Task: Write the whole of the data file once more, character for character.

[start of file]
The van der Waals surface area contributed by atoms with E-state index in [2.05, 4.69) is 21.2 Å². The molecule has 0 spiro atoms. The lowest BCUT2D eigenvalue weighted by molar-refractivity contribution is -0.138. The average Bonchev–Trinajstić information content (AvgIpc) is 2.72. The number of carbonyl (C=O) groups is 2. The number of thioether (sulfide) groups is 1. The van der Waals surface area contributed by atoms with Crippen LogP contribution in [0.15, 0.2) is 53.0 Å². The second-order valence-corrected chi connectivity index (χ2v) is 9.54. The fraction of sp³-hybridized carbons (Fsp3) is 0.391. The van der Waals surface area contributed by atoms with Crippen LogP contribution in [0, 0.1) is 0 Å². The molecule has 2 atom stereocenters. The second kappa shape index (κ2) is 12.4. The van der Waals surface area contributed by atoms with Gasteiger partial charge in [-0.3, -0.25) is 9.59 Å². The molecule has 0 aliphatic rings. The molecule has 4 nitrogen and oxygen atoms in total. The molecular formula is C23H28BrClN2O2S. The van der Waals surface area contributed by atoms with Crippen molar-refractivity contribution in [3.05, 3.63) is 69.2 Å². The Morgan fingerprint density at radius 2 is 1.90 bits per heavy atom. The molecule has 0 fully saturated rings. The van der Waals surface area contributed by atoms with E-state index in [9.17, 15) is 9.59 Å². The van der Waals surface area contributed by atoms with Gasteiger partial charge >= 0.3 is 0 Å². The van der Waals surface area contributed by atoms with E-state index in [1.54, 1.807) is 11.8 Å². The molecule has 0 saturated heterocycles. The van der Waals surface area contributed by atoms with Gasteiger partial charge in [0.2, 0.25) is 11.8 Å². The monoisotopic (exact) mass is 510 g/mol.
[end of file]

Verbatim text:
The van der Waals surface area contributed by atoms with E-state index in [2.05, 4.69) is 21.2 Å². The molecule has 0 spiro atoms. The lowest BCUT2D eigenvalue weighted by molar-refractivity contribution is -0.138. The average Bonchev–Trinajstić information content (AvgIpc) is 2.72. The number of carbonyl (C=O) groups is 2. The number of thioether (sulfide) groups is 1. The van der Waals surface area contributed by atoms with Crippen LogP contribution in [0.15, 0.2) is 53.0 Å². The second-order valence-corrected chi connectivity index (χ2v) is 9.54. The fraction of sp³-hybridized carbons (Fsp3) is 0.391. The van der Waals surface area contributed by atoms with Crippen LogP contribution in [0, 0.1) is 0 Å². The molecule has 2 atom stereocenters. The second kappa shape index (κ2) is 12.4. The van der Waals surface area contributed by atoms with Gasteiger partial charge in [-0.3, -0.25) is 9.59 Å². The molecule has 0 aliphatic rings. The molecule has 4 nitrogen and oxygen atoms in total. The molecular formula is C23H28BrClN2O2S. The van der Waals surface area contributed by atoms with Crippen molar-refractivity contribution in [3.05, 3.63) is 69.2 Å². The Morgan fingerprint density at radius 2 is 1.90 bits per heavy atom. The molecule has 0 fully saturated rings. The van der Waals surface area contributed by atoms with E-state index in [9.17, 15) is 9.59 Å². The van der Waals surface area contributed by atoms with Gasteiger partial charge >= 0.3 is 0 Å². The van der Waals surface area contributed by atoms with E-state index in [1.54, 1.807) is 11.8 Å². The molecule has 0 saturated heterocycles. The van der Waals surface area contributed by atoms with Gasteiger partial charge in [0.2, 0.25) is 11.8 Å². The monoisotopic (exact) mass is 510 g/mol.